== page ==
Co-Infection: A Global Challenge for Disease Control
Organizer(s): Rodrigo Corrêa-Oliveira, David Dunne and Andrea GrahamDate: March 15 - 20, 2015
Location: Centro de Artes e Convenções (UFOP), Ouro Preto, Minas Gerais, Brazil
Multi-species co-infections pose one of the greatest challenges to global health and to our efforts to develop effective methods of infectious disease control. Populations living in rural areas of many low-income countries are exposed to both chronic and acute infection with multiple pathogens. In such conditions, co-infection is common and the cause of additive or synergistic morbidities. Studying co-infections is difficult and complex as different pathogens may interact in many different ways, either directly or via the host immune response. Indeed, in some contexts, a community of organisms within a host may promote defense against other organisms. This Keystone Symposia meeting will focus on our current understanding of synergism/antagonism among pathogens causing common co-infections. In doing so it will bring together leading researchers and their knowledge of immune responses in co-infected individuals, co-infection immunoepidemiology, modeling of co-infections to predict disease and infection outcomes, and the specific challenges that co-infection presents to vaccine design strategies, and effective application of chemotherapy. This diversity of scientific disciplines will together address the impacts of co-infection, particularly in the context of the Neglected Tropical Diseases that are prevalent in many low- and middle-income countries. For example, in some of the poorest parts of the world, HIV, TB, leprosy, HTLV, malaria, dengue and chronic helminth infections are co-endemic. To improve understanding and the means to effectively tackle the diverse clinical and public health problems of co-infection, we need to combine information derived from basic hypothesis-led research, descriptive epidemiology and new computational modeling techniques. The goal of this symposium is to broaden and deepen our understanding of within-host and population-level interactions between different co-infecting pathogens and propose appropriate multidisciplinary strategies to move toward clinical and public health solutions, including the delivery of effective vaccination and chemotherapy.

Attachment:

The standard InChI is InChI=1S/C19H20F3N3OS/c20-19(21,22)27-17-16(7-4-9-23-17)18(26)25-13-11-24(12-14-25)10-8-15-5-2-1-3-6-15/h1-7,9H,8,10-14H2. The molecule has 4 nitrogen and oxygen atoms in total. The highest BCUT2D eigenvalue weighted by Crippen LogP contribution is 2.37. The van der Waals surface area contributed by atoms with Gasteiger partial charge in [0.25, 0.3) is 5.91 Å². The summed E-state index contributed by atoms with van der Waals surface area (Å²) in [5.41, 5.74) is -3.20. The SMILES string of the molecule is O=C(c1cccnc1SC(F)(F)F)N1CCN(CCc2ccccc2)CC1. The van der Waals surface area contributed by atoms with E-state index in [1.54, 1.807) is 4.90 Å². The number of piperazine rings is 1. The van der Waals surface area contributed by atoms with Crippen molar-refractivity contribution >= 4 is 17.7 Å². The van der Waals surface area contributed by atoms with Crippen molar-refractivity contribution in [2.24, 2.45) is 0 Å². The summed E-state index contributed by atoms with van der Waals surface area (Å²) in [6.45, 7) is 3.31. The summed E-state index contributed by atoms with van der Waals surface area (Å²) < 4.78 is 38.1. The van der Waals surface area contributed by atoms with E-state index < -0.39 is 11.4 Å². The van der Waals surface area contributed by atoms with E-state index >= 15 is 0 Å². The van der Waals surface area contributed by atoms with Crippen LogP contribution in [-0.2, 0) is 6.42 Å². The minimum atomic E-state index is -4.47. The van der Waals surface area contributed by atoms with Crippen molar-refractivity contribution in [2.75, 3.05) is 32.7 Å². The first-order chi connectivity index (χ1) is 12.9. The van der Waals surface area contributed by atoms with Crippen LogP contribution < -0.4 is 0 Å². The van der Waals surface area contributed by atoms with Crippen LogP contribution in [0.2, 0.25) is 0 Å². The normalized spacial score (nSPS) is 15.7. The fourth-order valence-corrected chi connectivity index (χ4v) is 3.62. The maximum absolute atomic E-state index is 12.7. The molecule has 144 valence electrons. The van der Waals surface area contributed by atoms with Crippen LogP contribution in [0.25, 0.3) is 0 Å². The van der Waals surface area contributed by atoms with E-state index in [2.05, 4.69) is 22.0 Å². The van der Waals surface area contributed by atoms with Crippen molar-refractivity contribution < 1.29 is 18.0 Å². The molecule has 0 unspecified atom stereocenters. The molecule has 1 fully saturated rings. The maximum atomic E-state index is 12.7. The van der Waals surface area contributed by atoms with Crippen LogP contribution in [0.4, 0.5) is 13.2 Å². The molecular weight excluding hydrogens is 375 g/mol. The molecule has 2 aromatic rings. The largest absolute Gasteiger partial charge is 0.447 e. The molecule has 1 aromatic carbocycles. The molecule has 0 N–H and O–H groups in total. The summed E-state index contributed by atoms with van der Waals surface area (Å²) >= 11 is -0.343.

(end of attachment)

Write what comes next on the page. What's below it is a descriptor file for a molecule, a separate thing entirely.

Global Health Travel Award Deadline: October 14 2014
Scholarship Deadline: November 17 2014
Discounted Abstract Deadline: November 17 2014
Abstract Deadline: December 16 2014
Discounted Registration Deadline: January 14 2015
We appreciate the organizations that provide Keystone Symposia with additional support, such as marketing and advertising:
We gratefully acknowledge the generous grant for this conference provided by:National Institute of Allergy and Infectious Diseases (NIAID)
Grant No. 1R13AI115998-01
Funding for this conference was made possible (in part) by 1 R13 AI 115998 - 01 from the National Institute of Allergy and Infectious Diseases. The views expressed in written conference materials or publications and by speakers and moderators do not necessarily reflect the official policies of the Department of Health and Human Services; nor does mention of trade names, commercial practices, or organizations imply endorsement by the U.S. Government.